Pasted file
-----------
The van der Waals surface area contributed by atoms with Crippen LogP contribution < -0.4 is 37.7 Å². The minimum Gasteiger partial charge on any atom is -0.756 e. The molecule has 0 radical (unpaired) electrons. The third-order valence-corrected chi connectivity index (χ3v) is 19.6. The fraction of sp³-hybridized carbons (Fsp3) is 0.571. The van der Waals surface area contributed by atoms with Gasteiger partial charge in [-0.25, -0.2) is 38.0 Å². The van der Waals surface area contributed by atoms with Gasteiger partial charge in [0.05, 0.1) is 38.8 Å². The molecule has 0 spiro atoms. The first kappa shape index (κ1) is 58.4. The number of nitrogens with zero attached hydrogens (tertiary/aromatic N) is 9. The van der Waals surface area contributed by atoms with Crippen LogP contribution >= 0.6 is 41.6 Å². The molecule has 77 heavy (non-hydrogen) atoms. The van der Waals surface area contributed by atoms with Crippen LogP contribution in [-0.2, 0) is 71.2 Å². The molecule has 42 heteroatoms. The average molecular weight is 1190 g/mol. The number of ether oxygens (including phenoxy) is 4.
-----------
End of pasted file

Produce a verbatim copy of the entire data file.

The van der Waals surface area contributed by atoms with Crippen LogP contribution < -0.4 is 37.7 Å². The minimum Gasteiger partial charge on any atom is -0.756 e. The molecule has 0 radical (unpaired) electrons. The third-order valence-corrected chi connectivity index (χ3v) is 19.6. The fraction of sp³-hybridized carbons (Fsp3) is 0.571. The van der Waals surface area contributed by atoms with Gasteiger partial charge in [-0.25, -0.2) is 38.0 Å². The van der Waals surface area contributed by atoms with Gasteiger partial charge in [0.05, 0.1) is 38.8 Å². The molecule has 0 spiro atoms. The first kappa shape index (κ1) is 58.4. The number of nitrogens with zero attached hydrogens (tertiary/aromatic N) is 9. The van der Waals surface area contributed by atoms with Crippen LogP contribution >= 0.6 is 41.6 Å². The molecule has 77 heavy (non-hydrogen) atoms. The van der Waals surface area contributed by atoms with Crippen LogP contribution in [-0.2, 0) is 71.2 Å². The molecule has 42 heteroatoms. The average molecular weight is 1190 g/mol. The number of ether oxygens (including phenoxy) is 4.